Diabetes can lead to many health complications. One that it commonly causes over time is neuropathy, which is a disease of the sensory system where the nerves become damaged. If you are diabetic, you need to watch out for diabetic neuropathy. This is because the nerves are crucial to all our lives. They allow us to move, feel sensations and transmit pain to warn us of possible harm. Nerves also control vital functions inside our bodies like the heartbeat, digestion, breathing and so on.
Diabetic neuropathy affects the ability to feel sensations of touch, temperature and pain, while also impairing mobility. Most often, it affects the nerves in the legs and feet because they have the longest nerves in the body and therefore carry a higher risk of nerve damage.
In the early stages of diabetic neuropathy, there may be a tingling sensation, numbness or coldness in the hands and feet. Later, you may experience loss of sensation or pain. Sometimes however, people who have diabetic neuropathy show no symptoms at all.
Causes of diabetic neuropathy
Our nerve cells need large quantities of nutrients and B vitamins to function properly. The supply is normally not a problem in a healthy person. In diabetics however, the prolonged exposure to high blood sugar damages the delicate nerve cells. The longer a person has diabetes, the worse the nerve damage becomes.
In addition to this, other risk factors include high levels of blood fat, high blood pressure and being obese or overweight.
Serious consequences for diabetics
As diabetic neuropathy progresses, the initial tingling may be replaced by burning pain that lasts through the night due to the total failure of individual nerves. This can affect the diabetic’s quality of life. There may also be loss of sensation and feeling. Sores and small injuries can then go unnoticed and become badly ulcerated, infected and difficult to heal. The healing process is also compromised by poorer circulation in diabetics. Eventually, the infection can become impossible to treat and amputation of the toe, foot or even lower leg may be necessary.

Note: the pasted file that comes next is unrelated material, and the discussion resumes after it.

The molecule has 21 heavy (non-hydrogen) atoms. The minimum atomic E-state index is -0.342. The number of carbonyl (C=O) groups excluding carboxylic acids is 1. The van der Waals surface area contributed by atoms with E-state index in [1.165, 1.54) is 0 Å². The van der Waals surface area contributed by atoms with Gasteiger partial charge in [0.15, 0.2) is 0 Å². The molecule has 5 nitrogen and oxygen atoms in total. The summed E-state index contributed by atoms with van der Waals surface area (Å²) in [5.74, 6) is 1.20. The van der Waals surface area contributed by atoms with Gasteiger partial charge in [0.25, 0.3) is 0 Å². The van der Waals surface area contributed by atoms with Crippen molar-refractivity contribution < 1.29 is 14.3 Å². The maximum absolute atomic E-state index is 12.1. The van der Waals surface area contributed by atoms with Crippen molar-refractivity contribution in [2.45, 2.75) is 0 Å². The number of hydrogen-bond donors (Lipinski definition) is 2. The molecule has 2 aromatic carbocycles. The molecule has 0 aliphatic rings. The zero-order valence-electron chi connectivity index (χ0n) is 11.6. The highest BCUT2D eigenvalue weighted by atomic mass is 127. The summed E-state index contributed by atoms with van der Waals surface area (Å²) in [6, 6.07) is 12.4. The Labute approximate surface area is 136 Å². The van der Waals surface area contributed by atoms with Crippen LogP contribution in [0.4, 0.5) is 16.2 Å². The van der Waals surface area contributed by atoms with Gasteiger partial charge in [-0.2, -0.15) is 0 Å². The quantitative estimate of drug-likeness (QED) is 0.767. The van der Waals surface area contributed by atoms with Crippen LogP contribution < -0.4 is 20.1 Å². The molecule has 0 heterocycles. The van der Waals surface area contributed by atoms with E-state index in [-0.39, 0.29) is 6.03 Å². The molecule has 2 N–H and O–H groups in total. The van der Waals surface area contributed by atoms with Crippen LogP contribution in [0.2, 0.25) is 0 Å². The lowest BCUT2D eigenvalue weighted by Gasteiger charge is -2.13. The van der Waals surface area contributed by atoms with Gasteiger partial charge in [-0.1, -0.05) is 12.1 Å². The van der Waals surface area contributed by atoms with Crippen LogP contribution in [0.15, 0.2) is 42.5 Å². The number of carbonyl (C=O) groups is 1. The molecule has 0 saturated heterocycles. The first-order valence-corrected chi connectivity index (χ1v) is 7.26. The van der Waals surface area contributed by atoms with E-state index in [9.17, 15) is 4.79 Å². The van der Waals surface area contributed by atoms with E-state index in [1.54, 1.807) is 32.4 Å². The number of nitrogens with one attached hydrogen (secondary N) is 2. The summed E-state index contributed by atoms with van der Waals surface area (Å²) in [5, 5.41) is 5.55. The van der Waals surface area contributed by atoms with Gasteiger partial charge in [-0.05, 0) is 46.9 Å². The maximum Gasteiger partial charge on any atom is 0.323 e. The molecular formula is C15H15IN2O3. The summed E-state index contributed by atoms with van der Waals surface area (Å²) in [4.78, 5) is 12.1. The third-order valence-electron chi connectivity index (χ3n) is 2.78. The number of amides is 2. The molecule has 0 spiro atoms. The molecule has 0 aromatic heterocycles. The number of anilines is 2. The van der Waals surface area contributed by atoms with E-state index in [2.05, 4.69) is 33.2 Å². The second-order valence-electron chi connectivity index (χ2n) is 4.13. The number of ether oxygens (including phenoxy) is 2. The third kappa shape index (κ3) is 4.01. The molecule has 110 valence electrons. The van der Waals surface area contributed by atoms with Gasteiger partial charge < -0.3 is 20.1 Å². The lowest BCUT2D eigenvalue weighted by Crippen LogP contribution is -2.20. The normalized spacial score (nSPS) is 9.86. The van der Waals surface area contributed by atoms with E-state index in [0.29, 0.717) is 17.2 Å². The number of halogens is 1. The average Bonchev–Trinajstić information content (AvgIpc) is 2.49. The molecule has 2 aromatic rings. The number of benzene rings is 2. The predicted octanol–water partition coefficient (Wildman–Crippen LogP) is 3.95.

Loss of limb is unfortunately one of the most common complications of diabetic neuropathy. Over 60% of all non-traumatic lower limb amputations performed every year in the US are due to diabetes. While you may know that diabetes can lead to amputation, you may not know that the actual cause of amputation is nerve damage. This can actually be avoided.
Other complications of diabetic neuropathy to watch out for include joint deformities, sharp pain and extreme sensitivity of limbs, urinary tract infections, incontinence, low blood pressure, digestive problems, sexual dysfunction, eye complications and more.
A common problem
According to the World Health Organisation, diabetic neuropathy is the most common complication of diabetes1. It is the greatest source of morbidity and mortality amongst diabetics and has been implicated in 50 to 75% of non-traumatic amputations2.
Treating or slowing down neuropathy
If you have diabetes, diabetic neuropathy and its complications can be avoided by controlling your blood sugar levels very carefully and adopting a healthy lifestyle. You also need to get plenty of vitamin B1, B6 and B12 through the diet or a supplement. Together, they play a crucial role in treating or delaying diabetic neuropathy.
Diabetics are often deficient in vitamin B1. This is because vitamin B1 is necessary for carbohydrate metabolism. As a result, it is rapidly depleted in diabetics due to high demand by cells needing to control the high glucose levels. Reduced levels of vitamin B1 can lead to nerve damage. Deficiency of vitamin B6 is common if a person already has diabetic neuropathy. It is necessary for proper conduction of nerve impulses and helps to relieve pain. It also helps the body’s glucose transport system and without enough of it, glucose levels in the body will remain high. Diabetics are often also deficient in vitamin B12, which helps protect nerves and is important for overall nerve health
Health supplement with a combination of vitamins B1, B6 and B12 is clinically proven to nourish your nerve cells, help improve nerve function and relieve nerve pain. It can help you to slow down and even treat the damage of your nerve cells caused by high blood sugar. It can help you to avoid the consequences of diabetic neuropathy and enjoy a better quality of life.
1 Diabetes Mellitus Fact sheet No.138.
2 (Vinik AI, Park TS, Stansberry KB et al. Diabetic neuropathies. Diabetologia. 2000;43:957-73.)